The Jersey Law Commission

simplifying and modernising our island’s laws

Jersey Law Commission proposes radical reform to divorce law

Monday 26 October 2015

Today, the Jersey Law Commission publishes a report recommending radical reform to the Island’s divorce law.

Click here to read the full report 2015 Topic Report on Divorce

Among the changes proposed are:

  • A completely new law to replace the Matrimonial Causes (Jersey) Law 1949, which is no longer fit for purpose in the 21st century. The new law would emphasise reconciliation processes to save marriages where possible. Where this is not possible, the next best outcome is for the couple to be helped to reach an agreement for themselves about how the marriage will be ended. Under the proposed new Law, where there is no dispute in respect of children or finances, a divorce should be able to be fast-tracked to obtain a divorce order within 3 months. Court proceedings should be the exception rather than the rule, reserved for any issues that the couple have not been able to resolve themselves.
  • The grounds for obtaining a divorce should not be based on factors such as adultery or “unreasonable behaviour”. The proposed new Law would introduce “no fault” divorce to the Island.
  • The 3-year waiting period before divorce proceedings can be started would be abolished in the proposed new Law; Jersey law should be brought into line with the law in Guernsey and Scotland.
  • Jersey law should enable a couple to make a financial ‘clean break’ after divorce.
  • Jersey law should permit married couples to enter into legal binding agreements (sometimes referred to as “pre-nups” and “post-nups”) about what should happen if their marriage should come to an end, provided certain safeguards are in place.
  • A Resolution Service should be set up, administered separately from the court system, to provide alternative dispute resolution services, mediation, arbitration and counselling services for couples who feel their marriage is coming to an end.

It will now be for the States of Jersey to decide whether to accept the recommendations and, if so, how to implement them.

Advocate Barbara Corbett, appointed by the Law Commission to lead the project, said:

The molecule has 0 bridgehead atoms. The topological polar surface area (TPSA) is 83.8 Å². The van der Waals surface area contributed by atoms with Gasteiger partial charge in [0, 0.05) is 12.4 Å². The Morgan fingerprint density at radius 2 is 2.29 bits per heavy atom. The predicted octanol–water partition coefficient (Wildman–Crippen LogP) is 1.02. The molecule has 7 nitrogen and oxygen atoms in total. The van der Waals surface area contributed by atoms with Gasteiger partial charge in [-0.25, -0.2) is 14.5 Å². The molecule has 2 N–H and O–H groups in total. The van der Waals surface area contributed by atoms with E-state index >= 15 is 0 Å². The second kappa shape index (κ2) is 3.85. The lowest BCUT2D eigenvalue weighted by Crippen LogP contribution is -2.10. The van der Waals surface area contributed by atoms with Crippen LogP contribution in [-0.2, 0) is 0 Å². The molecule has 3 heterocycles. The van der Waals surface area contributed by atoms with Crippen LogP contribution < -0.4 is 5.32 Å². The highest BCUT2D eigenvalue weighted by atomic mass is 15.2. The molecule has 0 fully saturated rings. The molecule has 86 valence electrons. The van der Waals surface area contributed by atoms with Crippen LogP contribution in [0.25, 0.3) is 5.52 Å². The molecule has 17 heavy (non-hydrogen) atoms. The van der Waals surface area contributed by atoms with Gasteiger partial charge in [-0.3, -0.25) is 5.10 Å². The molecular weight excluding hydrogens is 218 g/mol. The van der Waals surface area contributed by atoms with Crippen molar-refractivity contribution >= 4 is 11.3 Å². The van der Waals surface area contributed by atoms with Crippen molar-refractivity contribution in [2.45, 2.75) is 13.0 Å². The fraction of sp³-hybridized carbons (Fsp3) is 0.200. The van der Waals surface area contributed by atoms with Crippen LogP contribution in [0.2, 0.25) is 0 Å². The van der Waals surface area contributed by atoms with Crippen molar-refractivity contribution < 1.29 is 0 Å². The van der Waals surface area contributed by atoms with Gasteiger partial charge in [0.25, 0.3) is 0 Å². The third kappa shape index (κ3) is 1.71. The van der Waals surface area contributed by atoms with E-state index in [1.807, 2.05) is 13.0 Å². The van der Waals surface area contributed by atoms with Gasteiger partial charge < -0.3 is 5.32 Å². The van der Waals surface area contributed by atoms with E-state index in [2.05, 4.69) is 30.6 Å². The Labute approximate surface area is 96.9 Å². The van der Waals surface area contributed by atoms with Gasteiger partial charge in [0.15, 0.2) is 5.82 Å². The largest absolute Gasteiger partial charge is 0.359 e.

“The current Jersey law doesn’t encourage or facilitate reconciliation when a couple are separated prior to starting the divorce proceedings or during the proceedings – on the contrary, Jersey law actively discourages couples from trying to save their marriage. The Law Commission’s proposals support the institution of marriage and recommend ways in which marriage can be saved wherever possible”.

“It should be possible to obtain a divorce without apportioning blame. If a couple agree that their marriage is at an end they should be able to apply jointly for a divorce. There should be no need for court proceedings.”

Mr Clive Chaplin, chairman of the Jersey Law Commission said:

“The Law Commission exists to help bring about practical improvements in the Island’s legal system. Divorce is a matter of great significance to many people in Jersey. Between 240 and 260 couples start divorce proceedings every year. Many couples have children who, along with the wider family and the couple’s friends and colleagues, are all affected by the breakdown of a marriage. The Law Commission’s project provides a blueprint for better law that may help save some marriages and, where that’s not possible, make the process of ending marriages easier”.

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This entry was posted on Oct 26, 2015 by .
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